EverRun HA runs on Windows Server 2003 Standard Service Pack 1 or Windows Server 2003 Enterprise SP1. The EverRun HA documentation specifies that Windows Server 2003 be installed with SP1 slipstreamed into the installation disk, rather than applied after installing Windows Server. Business as usual One of the key selling points for EverRun HA is the fact that it works with regular Windows applications. We installed on our EverRun virtual server the Windows version of the Plone Content Management System. With its Web presentation, database, application server and WebDAV (Web-based Distributed Authoring and Versioning) file store elements, the Plone application provides plenty of interesting targets against which to test EverRun HAs functionality. EverRun HA requires two servers for use as CoServers, each with two physical processors, two cores or Intels Hyper-Threading functionality. The product needs at least two processors per CoServer because it dedicates one processor to running the virtual server and the other to running the CoServer itself. Each machine also requires at least 768MB of RAM, a Gigabit Ethernet adapter for keeping in sync with the other CoServer and another Ethernet adapter for a network connection. The machines neednt be identical—based on their needs and hardware resources, companies can consider deploying the secondary CoServer on slimmer hardware than the primary one, for instance. Marathon Technologies adds Opteron support to its EverRun line. Click here to read more. Once we had our two CoServers and the virtual server up and running with Plone installed, we promptly yanked the power cord from the machine wed designated as the pairs primary CoServer. From the EverRun management console running on our secondary system, we then watched to see what would happen. As advertised, the secondary CoServer immediately recognized the loss of its sibling server and began taking over the virtual server hosting duties. The handoff took a little more than a minute, during which time our test Plone site was inaccessible. Once the handoff was complete, our Plone server was back up and functioning normally, apparently no worse for wear. When we powered up our downed CoServer and allowed it to boot back up, we couldnt tell from looking at the management console whether the machine was ready to rejoin its partner in the cluster. We had to right-click on the CoServer wed downed and choose to re-enable it, which kicked off a disk-syncing operation in which the virtual disk of the secondary CoServer was copied, block-by-block, back to the primary CoServer. We could watch the progress of the disk copy through the products management console. After the mirroring operation was complete, the primary CoServer automatically resumed hosting duties for the virtual server. Pulling the plug on the secondary CoServer had a similar effect, except that we didnt lose our connection to our virtual server and its Plone instance. We then executed a planned shutdown of the primary CoServer, by first migrating our virtual server to the secondary CoServer from the products management console. Unlike with our plug-pulling stunt, the planned migration occurred without any noticeable downtime of our Plone server. Microsoft updates its Windows Server road map. Read more here. Marathon sells a separate, $16,000 product called EverRun FT that not only keeps the server pair data in sync, but also executes code in parallel. If we had been using EverRun FT, there would have been zero downtime in our plug-pulling scenario. Safe and secure To apply security updates to our Windows severs, we had to bring one of our CoServers offline, update it, migrate the virtual server to the updated system, and repeat the process for the second CoServer (before updating the Windows instance installed in the virtual server). We accessed our EverRun HA server trio using Windows remote desktop feature, and we were able to access EverRun HAs management console from either of our CoServers or from the virtual server. Advanced Technologies Analyst Jason Brooks can be reached at jason_brooks@ziffdavis.com. Check out eWEEK.coms for the latest news, views and analysis on servers, switches and networking protocols for the enterprise and small businesses.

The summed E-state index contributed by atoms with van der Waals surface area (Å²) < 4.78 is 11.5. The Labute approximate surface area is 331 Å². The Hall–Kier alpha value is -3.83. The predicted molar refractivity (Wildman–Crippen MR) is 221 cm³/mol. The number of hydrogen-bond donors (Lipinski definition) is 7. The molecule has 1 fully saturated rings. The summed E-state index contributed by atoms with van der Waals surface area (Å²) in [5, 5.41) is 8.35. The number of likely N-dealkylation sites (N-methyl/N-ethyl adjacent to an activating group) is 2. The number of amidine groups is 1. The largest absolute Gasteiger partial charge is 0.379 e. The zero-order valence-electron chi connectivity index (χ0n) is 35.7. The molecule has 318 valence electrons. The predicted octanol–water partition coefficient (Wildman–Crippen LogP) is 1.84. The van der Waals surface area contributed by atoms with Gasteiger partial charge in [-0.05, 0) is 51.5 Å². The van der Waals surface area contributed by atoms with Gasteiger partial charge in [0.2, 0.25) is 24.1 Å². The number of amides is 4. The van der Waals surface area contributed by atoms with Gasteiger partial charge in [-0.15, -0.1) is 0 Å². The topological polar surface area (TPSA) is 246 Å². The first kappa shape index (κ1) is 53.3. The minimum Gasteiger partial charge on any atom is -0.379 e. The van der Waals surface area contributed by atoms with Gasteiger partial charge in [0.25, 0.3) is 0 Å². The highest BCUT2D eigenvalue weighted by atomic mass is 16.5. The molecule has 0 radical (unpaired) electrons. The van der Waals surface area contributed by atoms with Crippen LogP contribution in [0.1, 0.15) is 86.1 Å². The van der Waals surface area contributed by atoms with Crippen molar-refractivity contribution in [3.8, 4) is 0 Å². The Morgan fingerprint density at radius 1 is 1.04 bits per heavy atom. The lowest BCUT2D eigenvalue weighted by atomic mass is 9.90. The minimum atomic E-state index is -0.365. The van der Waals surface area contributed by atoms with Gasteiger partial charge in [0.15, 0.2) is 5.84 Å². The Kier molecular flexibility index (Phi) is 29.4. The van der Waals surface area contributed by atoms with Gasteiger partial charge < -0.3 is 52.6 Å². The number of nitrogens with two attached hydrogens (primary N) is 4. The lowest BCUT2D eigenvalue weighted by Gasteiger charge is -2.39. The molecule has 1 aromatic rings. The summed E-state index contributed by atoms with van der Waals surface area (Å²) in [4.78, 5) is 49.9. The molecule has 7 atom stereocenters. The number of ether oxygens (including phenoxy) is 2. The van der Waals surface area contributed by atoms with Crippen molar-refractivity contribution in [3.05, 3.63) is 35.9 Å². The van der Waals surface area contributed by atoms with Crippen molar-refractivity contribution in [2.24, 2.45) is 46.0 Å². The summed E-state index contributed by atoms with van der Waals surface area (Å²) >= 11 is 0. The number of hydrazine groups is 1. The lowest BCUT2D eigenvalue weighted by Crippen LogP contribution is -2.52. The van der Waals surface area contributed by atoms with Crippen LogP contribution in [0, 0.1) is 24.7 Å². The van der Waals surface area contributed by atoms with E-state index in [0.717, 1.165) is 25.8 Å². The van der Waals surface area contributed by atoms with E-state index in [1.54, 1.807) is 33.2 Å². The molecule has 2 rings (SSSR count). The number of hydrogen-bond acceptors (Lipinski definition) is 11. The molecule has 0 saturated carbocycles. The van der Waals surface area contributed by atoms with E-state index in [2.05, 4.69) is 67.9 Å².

As Editor in Chief of eWEEK Labs, Jason Brooks manages the Labs team and is responsible for eWEEK's print edition. Brooks joined eWEEK in 1999, and has covered wireless networking, office productivity suites, mobile devices, Windows, virtualization, and desktops and notebooks. Jason's coverage is currently focused on Linux and Unix operating systems, open-source software and licensing, cloud computing and Software as a Service. Follow Jason on Twitter at jasonbrooks, or reach him by email at jbrooks@eweek.com.